Authors: Tobias Jung (University of St Andrews), Kevin Orr (University of St Andrews)
Provided by: Maliha Hasan (University of Toronto)
The authors suggest using a distinct way to advance our theoretical understanding of philanthropic institutions known as ‘foundations’. They suggest using spectrality – a lens that enables an exploration of important social, ethical and political questions of influence and nuance, historical reasonings, people, practices and perspectives that may not be blatantly obvious, clearly stated or even rooted in the present but influence how foundations are set up, their impact, operations and how they are perceived. They propose and critically explore spectrality as a strategic platform from which stronger theorizing on philanthropic foundations as a distinct institutional form can proceed.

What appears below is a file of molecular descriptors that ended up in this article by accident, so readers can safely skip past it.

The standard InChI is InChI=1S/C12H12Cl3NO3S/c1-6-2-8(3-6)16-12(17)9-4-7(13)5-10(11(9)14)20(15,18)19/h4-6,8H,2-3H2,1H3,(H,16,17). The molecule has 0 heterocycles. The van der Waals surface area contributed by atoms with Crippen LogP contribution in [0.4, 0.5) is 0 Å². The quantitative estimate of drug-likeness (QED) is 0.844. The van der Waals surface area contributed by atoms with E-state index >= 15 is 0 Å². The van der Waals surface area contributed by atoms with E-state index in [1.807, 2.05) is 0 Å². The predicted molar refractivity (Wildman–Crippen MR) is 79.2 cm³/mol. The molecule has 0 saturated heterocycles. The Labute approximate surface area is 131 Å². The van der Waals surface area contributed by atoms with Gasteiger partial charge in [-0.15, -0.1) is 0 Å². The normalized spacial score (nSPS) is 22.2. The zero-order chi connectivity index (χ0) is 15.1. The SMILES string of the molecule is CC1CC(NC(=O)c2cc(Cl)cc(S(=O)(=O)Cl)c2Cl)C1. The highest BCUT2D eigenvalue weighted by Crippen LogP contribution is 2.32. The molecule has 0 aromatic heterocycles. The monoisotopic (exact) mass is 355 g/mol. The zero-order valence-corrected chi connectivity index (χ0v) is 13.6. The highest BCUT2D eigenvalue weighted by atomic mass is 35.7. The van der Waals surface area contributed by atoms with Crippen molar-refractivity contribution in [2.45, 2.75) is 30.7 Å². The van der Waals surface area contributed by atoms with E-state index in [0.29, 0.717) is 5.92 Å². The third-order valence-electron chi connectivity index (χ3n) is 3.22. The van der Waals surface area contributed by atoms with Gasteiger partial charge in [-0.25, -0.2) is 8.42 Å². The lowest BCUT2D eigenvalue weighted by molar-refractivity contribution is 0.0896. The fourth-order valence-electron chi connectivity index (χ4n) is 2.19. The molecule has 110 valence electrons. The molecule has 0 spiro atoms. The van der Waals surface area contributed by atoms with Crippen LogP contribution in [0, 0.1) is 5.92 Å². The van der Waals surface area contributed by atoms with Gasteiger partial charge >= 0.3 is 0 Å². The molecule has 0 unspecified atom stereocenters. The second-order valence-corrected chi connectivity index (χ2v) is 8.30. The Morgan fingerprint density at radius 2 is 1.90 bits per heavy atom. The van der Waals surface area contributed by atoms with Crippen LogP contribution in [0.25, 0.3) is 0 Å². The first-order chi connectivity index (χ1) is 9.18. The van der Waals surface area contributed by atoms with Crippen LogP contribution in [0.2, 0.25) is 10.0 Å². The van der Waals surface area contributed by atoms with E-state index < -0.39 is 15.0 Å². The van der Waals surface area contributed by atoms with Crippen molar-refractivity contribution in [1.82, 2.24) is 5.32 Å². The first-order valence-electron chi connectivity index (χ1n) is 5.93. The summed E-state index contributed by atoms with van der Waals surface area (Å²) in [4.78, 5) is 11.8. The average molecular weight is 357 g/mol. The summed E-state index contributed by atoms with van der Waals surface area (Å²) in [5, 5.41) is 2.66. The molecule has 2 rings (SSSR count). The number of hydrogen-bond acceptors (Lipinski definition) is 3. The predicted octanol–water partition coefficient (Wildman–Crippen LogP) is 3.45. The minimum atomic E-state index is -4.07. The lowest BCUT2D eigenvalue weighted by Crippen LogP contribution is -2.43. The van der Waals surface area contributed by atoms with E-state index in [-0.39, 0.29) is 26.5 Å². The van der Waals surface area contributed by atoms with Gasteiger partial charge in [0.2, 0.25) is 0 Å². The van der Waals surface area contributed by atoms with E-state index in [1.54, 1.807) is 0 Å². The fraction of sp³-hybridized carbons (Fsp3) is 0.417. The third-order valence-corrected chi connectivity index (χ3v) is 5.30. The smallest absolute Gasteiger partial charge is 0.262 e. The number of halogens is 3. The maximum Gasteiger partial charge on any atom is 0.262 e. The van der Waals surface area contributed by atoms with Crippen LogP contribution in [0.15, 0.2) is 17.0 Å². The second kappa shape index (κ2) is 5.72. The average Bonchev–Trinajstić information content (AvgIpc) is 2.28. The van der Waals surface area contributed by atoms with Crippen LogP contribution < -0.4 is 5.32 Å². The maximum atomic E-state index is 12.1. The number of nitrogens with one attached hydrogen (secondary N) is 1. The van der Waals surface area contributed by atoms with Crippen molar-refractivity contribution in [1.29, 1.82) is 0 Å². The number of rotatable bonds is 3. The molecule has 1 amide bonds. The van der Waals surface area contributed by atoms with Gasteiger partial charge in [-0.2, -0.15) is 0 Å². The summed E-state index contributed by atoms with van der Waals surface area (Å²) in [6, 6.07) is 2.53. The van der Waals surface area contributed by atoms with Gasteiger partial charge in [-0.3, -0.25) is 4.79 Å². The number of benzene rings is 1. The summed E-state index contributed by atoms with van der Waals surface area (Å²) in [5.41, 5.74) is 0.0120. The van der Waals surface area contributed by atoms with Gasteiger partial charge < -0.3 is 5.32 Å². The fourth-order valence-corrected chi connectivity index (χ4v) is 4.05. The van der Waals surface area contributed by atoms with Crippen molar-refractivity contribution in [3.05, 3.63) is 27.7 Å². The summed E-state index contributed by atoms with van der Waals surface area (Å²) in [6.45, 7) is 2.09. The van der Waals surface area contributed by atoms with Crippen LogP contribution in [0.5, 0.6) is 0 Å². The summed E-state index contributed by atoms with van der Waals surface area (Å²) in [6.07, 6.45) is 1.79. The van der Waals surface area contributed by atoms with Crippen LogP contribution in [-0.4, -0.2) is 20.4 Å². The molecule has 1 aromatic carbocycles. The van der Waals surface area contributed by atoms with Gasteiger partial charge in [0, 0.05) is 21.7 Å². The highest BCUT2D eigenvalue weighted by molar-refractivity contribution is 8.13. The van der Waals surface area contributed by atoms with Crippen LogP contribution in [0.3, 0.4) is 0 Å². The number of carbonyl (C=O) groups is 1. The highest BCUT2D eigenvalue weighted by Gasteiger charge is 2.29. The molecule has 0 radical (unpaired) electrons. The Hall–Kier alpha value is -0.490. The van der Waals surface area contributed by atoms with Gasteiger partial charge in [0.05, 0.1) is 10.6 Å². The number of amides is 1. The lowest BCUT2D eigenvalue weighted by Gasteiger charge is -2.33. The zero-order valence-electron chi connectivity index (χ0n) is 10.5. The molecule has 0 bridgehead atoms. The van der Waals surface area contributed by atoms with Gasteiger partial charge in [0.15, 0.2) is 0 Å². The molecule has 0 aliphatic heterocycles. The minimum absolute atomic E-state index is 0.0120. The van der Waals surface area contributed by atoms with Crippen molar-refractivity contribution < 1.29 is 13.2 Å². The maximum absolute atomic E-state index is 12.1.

#Philanthropy #Foundations #Engagement #Ethics
What organisational factors affect volunteering?
Authors: Sibylle Studer (University of Basel), Georg von Schnurbein (University of Basel)
Provided by: Nevena Mijatovi? (University of Belgrade)
This study aimed to shed light on the organisational factors affecting volunteers that were previously captured in the academic literature. The authors systematically analysed abstracts of 396 publications tackling volunteer coordination from different scientific disciplines and research traditions
#Volunteer #Coordination #Management #Organization #Review
Author: Arjen de Wit (Vrije Universiteit Amsterdam), Heng Qu (Texas A&M University), René?Bekkers (Vrije Universiteit Amsterdam)
Provided by: Katherine Hermans from Global Changemakers